- Mexico is preparing to significantly reinforce efforts to detain U.S.-bound migrants who illegally cross its border with Guatemala, in response to a surge in people, mostly from Central America, attempting to enter the U.S. Mexico's National Guard militarized police would be at the fore of the containment drive, reports Reuters. (See Tuesday's post.)
- The massacre of 16 Guatemalan migrants in Mexico last month, allegedly killed by police near the U.S. border, rocked the small village of Comitancillo, where they hailed from. A Washington Post photo-essay portrays the grief of their families, but captures the myriad reasons pushing people to attempt the dangerous trek north.
- Government attacks on El Salvador's free press may increase, warns Human Rights Watch's José Miguel Vivanco in Nuevo Heraldo. President Nayib "Bukele is likely to portray the victory as a sign of approval by the Salvadoran people of his repeated attacks on the media. And his majority in the Assembly could allow him to pursue changes in the law limiting the work of the media and undermining the independence of a Supreme Court that has helped keep the government in check."
- Six executives of U.S. refiner Citgo have been jailed in Caracas on graft charges since 2017, but court documents seen by Reuters show that top Venezuelan officials were made aware of the deal that the country’s top prosecutor accused the six executives of signing in secret.
- Venezuela is rolling out larger-denomination bills -- worth 200,000 and 500,000 bolivars -- in response to hyperinflation. They are worth just 10 and 27 U.S. cents. Venezuela's central bank said this month it also planned to roll a bill worth 1 million bolivars -- 50 U.S. cents. (Reuters)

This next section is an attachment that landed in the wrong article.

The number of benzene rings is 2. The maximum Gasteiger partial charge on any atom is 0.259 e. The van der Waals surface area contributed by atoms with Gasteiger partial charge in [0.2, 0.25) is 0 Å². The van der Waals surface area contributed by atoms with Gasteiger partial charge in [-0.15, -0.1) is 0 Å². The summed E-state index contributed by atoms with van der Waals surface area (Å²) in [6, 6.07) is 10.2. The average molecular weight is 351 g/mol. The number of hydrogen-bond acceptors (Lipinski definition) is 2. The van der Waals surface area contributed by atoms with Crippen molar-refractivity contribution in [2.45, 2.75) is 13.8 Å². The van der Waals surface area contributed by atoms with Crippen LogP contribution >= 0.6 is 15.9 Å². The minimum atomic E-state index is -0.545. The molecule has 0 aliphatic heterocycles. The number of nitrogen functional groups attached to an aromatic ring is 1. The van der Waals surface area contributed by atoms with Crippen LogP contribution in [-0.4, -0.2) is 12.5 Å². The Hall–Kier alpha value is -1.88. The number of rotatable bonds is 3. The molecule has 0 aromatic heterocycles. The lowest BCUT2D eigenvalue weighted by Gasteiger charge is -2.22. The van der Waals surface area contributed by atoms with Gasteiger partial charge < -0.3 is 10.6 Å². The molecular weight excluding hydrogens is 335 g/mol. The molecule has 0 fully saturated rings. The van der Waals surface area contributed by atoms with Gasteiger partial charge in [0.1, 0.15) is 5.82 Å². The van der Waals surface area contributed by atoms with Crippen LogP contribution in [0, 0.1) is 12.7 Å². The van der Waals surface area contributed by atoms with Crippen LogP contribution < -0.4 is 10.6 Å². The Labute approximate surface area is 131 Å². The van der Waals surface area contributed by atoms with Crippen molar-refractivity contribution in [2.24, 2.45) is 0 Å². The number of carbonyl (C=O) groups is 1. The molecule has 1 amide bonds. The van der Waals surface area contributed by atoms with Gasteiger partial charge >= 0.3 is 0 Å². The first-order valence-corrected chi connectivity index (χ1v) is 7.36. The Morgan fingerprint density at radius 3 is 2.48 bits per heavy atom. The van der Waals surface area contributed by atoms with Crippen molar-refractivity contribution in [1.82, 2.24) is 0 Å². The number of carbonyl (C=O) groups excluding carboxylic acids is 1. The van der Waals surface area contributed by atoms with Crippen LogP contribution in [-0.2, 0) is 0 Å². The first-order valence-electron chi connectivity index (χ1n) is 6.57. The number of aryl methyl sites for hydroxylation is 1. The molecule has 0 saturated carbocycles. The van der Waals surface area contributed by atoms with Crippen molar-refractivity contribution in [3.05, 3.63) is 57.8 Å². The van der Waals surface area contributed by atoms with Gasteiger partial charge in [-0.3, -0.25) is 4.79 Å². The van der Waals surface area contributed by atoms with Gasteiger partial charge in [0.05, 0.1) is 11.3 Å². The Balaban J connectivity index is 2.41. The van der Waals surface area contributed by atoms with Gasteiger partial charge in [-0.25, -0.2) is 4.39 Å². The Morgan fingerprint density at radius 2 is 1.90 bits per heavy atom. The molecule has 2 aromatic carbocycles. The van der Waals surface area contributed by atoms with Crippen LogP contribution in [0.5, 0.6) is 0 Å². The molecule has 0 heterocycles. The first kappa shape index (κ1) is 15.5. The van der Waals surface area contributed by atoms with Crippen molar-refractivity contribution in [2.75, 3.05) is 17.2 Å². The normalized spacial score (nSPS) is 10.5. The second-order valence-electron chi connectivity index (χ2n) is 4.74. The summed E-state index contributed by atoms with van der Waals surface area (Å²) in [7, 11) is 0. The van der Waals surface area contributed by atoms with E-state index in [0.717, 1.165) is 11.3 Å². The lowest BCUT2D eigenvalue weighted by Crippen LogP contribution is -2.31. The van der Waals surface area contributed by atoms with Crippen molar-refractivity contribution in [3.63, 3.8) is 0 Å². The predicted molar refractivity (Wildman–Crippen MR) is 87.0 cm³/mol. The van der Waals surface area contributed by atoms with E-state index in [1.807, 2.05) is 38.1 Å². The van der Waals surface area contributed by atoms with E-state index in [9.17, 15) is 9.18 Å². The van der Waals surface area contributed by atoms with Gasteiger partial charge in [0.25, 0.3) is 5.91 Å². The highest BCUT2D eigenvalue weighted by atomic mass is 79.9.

- Venezuela's Communist Party has been a traditional ally of Chavismo, but it has broken with the Maduro government, which it accuses of authoritarianism. The country's economic crisis, loss of workers' rights, and persecution of social leaders, in addition to public opinion, have contributed to the schism, reports Nueva Sociedad.
- Peru is suffering from a "shadow pandemic," the surge in violence against women and girls across the world during Covid lockdowns. A total of 138 femicides were reported by the authorities in Peru in 2020, but, according to figures compiled by the Mujeres Desaparecidas, 11,828 women and girls were registered as disappeared in 2020 based on police reports. About two-thirds were aged under 18. (Guardian)
- Activists are decrying a horrific pattern of brutal sexual violence inflicted on indigenous children and women in northern Argentina by non-indigenous men, often in groups -- and demand that the practise be made a specific hate crime, doubly aggravated on the grounds of race and gender, reports the Guardian.
Correction: In yesterday's briefing I incorrectly said Salvadoran President Nayib Bukele will have a supermajority of 84 allies in the incoming National Assembly. His allies amount to more than two-thirds of the total 84 of lawmakers in the National Assembly.
Did I miss something, get something wrong, or do you have a different take? Let me know ... Latin America Daily Briefing